Frequently Asked Questions
The consumable is laid on the workpiece where a deposit is required. The tool, which supplies the welding current, is placed on top of the consumable and makes contact with the exposed contact ridge. An arc is initiated, the tool is moved steadily along the consumable, away from the arc and keeping a certain distance from it, and a weld is deposited on the workpiece (see Fig. 1).
Because of the moving contact, only a small length of the electrode heats up during welding, which means that long or large electrodes can be used without overheating. The coating on either side of the metal ridge protects the arc, whilst the coating thickness ('X' on Fig. 2) maintains a controlled arc length.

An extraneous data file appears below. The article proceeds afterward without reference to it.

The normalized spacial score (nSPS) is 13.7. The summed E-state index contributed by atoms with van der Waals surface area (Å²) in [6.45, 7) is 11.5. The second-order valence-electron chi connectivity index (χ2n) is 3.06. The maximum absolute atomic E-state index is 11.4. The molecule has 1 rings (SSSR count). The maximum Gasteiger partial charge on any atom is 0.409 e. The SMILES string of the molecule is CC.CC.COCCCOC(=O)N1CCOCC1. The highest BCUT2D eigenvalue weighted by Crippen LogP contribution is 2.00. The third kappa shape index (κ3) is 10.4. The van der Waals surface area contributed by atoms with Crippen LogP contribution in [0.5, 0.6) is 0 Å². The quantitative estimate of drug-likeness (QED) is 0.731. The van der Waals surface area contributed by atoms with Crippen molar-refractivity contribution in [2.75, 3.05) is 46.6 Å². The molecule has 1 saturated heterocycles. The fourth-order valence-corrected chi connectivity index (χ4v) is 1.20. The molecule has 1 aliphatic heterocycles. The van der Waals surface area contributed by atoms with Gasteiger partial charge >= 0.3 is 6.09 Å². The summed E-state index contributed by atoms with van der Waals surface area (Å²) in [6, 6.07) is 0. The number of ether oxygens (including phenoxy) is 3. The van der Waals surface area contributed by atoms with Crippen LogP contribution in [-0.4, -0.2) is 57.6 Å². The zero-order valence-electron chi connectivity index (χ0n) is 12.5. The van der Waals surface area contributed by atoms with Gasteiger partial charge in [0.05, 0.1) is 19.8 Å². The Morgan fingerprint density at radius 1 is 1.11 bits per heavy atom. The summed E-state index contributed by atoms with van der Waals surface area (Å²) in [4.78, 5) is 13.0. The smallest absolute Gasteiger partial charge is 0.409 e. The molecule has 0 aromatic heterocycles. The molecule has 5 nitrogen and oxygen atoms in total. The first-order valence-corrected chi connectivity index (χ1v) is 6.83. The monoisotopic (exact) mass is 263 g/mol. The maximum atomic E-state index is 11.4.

Compared with conventional welding - manual metal arc (MMA) welding, for instance - MCAW requires less operator skill and gives improved productivity through use of longer and larger consumables. MCAW is a relatively new, easy-to-use alternative method for welding, weld overlay and repair. It is easily mechanised and suitable for remote and restricted access operations.